Years ago, 80-year-old Barbara Willis was singing show tunes.
Now the city of Houston Water Department has her singing the blues.
"I thought I was going to faint, I said I know I owe them some money but not that kind of money," Willis said.
Willis's water bill is over $9,000.
"I know I owe them money but not $9,000," Willis said.
For years, Willis and her 79-year-old neighbor who didn't want to go on camera said they've been telling the city to come out, locate and read their water meters.
"I can't go out there and dig up the ground I'm 80 years old," Willis said.
A spokesman for the city public works department told us for some unknown reason it took 6 years for the city to find the elderly women's buried water meters.
No that search wasn't in some jungle terrain, but rather the manicured lawns of Ashton Oaks Subdivision. Maybe it's her address, Willis wonders that makes the city think she can just hand over $9,000.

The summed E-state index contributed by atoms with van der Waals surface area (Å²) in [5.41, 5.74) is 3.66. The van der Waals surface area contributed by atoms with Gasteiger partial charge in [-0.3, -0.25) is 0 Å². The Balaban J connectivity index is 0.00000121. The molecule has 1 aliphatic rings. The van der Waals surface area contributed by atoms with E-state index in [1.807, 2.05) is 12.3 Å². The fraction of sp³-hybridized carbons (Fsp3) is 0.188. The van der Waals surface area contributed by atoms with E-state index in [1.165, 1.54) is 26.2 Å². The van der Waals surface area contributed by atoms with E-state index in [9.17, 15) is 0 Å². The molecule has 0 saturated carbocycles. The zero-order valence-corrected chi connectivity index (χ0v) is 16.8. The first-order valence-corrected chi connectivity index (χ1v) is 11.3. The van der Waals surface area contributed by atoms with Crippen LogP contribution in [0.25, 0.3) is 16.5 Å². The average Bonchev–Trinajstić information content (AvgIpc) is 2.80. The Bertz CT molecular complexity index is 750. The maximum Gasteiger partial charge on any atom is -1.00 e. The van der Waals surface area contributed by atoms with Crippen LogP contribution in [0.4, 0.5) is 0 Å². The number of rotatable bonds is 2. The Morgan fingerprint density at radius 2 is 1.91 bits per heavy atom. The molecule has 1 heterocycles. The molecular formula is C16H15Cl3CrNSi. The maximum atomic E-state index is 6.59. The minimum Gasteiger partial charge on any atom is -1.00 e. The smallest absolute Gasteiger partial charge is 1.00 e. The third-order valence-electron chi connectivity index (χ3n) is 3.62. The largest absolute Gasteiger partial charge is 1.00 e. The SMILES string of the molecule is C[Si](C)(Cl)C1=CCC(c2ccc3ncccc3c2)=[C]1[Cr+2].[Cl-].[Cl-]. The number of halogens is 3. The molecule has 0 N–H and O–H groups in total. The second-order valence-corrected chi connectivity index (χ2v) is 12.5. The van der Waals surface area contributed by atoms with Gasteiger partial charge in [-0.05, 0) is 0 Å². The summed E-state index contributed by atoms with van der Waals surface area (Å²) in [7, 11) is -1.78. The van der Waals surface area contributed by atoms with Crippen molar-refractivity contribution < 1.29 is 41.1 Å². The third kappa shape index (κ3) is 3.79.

"I don't have $9,000 like that no, I know people think because you live in this neighborhood you got a lot of money but I don't," Willis said.
Willis said she inherited the home and is getting by on a fixed income.
The city spokesman told us they didn't expect either elderly resident to pay the huge bills, that they were only estimates and the bills will be adjusted and lowered soon.
But no one with the city bothered to tell Willis that.
"How many people in Houston do not have a water meter that they're estimating the bill and they're going to end up falling down with a 9 thousand dollar bill," Willis said.